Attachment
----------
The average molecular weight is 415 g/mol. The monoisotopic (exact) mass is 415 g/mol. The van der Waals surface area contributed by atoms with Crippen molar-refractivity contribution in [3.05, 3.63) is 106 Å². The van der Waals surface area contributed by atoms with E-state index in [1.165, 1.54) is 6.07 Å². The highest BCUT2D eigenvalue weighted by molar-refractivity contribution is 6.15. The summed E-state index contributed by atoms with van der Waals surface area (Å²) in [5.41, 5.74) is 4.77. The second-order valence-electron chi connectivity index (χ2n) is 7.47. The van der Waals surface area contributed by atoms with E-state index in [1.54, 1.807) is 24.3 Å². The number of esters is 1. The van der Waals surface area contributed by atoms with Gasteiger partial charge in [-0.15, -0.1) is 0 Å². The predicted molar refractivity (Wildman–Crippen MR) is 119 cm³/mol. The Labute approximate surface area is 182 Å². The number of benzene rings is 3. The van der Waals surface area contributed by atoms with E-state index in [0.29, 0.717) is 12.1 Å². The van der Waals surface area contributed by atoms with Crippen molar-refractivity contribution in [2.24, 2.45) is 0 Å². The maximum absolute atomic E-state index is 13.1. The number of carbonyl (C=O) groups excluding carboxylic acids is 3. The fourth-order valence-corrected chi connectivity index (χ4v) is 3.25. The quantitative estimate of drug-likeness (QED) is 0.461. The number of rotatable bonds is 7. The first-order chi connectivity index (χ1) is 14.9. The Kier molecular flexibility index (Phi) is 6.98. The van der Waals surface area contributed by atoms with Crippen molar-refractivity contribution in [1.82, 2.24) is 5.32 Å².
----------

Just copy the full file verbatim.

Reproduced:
The average molecular weight is 415 g/mol. The monoisotopic (exact) mass is 415 g/mol. The van der Waals surface area contributed by atoms with Crippen molar-refractivity contribution in [3.05, 3.63) is 106 Å². The van der Waals surface area contributed by atoms with E-state index in [1.165, 1.54) is 6.07 Å². The highest BCUT2D eigenvalue weighted by molar-refractivity contribution is 6.15. The summed E-state index contributed by atoms with van der Waals surface area (Å²) in [5.41, 5.74) is 4.77. The second-order valence-electron chi connectivity index (χ2n) is 7.47. The van der Waals surface area contributed by atoms with E-state index in [1.54, 1.807) is 24.3 Å². The number of esters is 1. The van der Waals surface area contributed by atoms with Gasteiger partial charge in [-0.15, -0.1) is 0 Å². The predicted molar refractivity (Wildman–Crippen MR) is 119 cm³/mol. The Labute approximate surface area is 182 Å². The number of benzene rings is 3. The van der Waals surface area contributed by atoms with E-state index in [0.29, 0.717) is 12.1 Å². The van der Waals surface area contributed by atoms with Crippen molar-refractivity contribution in [2.24, 2.45) is 0 Å². The maximum absolute atomic E-state index is 13.1. The number of carbonyl (C=O) groups excluding carboxylic acids is 3. The fourth-order valence-corrected chi connectivity index (χ4v) is 3.25. The quantitative estimate of drug-likeness (QED) is 0.461. The number of rotatable bonds is 7. The first-order chi connectivity index (χ1) is 14.9. The Kier molecular flexibility index (Phi) is 6.98. The van der Waals surface area contributed by atoms with Crippen molar-refractivity contribution in [1.82, 2.24) is 5.32 Å².